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Muscle tension required to lift a child at a constant speed

  1. Jan 2, 2017 #1
    1. The problem statement, all variables and given/known data
    When a mother lifts he child with her foot (as shown in figure) what force should the upper muscle exert to lift her child at a constant speed?
    24e163d.jpg

    2. Relevant equations
    W = F x D
    f = mg

    I think these might be the right equations to use, correct me if I'm wrong.

    3. The attempt at a solution
    I'm not sure if I need to add up the forces and distances shown in the figure? If I did W would be:
    W = (0.2m + 0.38m)(39N + 98N)
    W = 0.58 x 137 = 79.46Nm

    Do I need to convert kg into N?

    f = mg
    f = 137N x 9.80 m/s
    f = 1342.6

    Is this at all in the right tracks?
     
  2. jcsd
  3. Jan 2, 2017 #2

    russ_watters

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    Staff: Mentor

    Work is not needed here. This is a levers problem. You need to convert the forces to torques and sum them.
     
  4. Jan 2, 2017 #3
    I
     
  5. Jan 2, 2017 #4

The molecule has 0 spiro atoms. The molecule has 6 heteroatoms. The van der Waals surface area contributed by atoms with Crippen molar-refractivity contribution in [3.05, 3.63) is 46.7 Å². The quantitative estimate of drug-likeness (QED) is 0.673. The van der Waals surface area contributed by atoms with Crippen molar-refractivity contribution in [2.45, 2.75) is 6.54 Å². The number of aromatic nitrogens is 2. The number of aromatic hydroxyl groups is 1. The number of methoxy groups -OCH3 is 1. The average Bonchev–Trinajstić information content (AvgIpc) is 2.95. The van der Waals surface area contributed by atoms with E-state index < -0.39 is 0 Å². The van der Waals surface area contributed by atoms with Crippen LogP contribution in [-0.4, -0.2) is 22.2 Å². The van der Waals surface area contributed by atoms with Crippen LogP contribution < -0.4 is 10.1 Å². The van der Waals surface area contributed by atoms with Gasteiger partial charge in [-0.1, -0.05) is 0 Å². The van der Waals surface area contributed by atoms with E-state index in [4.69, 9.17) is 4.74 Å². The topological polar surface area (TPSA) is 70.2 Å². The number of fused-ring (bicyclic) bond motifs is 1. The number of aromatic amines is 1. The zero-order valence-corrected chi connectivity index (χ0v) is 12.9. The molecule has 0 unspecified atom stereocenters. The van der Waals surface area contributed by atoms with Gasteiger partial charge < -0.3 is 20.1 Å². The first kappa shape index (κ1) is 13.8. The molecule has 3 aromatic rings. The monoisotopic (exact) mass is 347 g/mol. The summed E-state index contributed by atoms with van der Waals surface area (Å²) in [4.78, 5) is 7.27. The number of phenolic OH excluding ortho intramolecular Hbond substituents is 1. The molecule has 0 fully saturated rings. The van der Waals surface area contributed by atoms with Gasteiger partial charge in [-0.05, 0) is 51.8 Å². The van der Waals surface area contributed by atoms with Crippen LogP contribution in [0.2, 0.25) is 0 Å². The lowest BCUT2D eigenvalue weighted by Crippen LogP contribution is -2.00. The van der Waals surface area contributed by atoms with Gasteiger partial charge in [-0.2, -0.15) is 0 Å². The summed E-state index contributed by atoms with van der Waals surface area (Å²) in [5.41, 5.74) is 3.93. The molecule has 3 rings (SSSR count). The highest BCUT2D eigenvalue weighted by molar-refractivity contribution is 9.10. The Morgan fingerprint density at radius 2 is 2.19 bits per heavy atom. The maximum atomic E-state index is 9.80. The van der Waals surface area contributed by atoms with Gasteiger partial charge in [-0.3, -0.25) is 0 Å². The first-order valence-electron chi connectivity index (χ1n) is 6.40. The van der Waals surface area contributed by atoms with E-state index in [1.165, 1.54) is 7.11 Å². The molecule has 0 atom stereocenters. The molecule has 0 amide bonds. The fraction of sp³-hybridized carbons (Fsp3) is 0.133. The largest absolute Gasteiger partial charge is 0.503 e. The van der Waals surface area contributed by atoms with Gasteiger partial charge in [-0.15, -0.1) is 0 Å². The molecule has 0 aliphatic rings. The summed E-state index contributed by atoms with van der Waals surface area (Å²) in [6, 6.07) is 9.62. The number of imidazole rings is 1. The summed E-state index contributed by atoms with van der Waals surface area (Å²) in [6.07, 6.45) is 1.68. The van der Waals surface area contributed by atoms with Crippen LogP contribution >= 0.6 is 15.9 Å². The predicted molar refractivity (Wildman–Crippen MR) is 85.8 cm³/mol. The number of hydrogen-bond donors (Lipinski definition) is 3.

I gave it a shot and got an answer that is 45Nm, can the force of the muscle be written in Nm?
     
  6. Jan 2, 2017 #5
    No, the force has to be in N (Newtons).
    I think your answer of 45 Nm is the correct torque that the muscle has to provide, but it is not the force. You have to calculate the force from that torque.
     
  7. Jan 2, 2017 #6

    russ_watters

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    Staff: Mentor

    No, force is in Newtons. Newton-meters is probably a torque... By my math, you calculated the torque applied to lift the leg and the baby. So you aren't done yet: the question asked for the force applied by the muscle above the knee.

    You can take the problem in steps that way, but generally the physicists here (and probably your professor too) would prefer you write the torque-sum equation and then solve for the force you are looking for. Then plug in the numbers and compute in one step.
     
  8. Jan 2, 2017 #7
    So I can do F = t/D ?
    I tried to do 45Nm / 0.02m = 2250 N

    Is there any more work than that needed?
     
  9. Jan 2, 2017 #8
    I think that's right.
     
  10. Jan 2, 2017 #9

    russ_watters

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    Staff: Mentor

    That looks like the right answer to me!
     
  11. Jan 2, 2017 #10
    Thanks for the help, really appreciate it.
     
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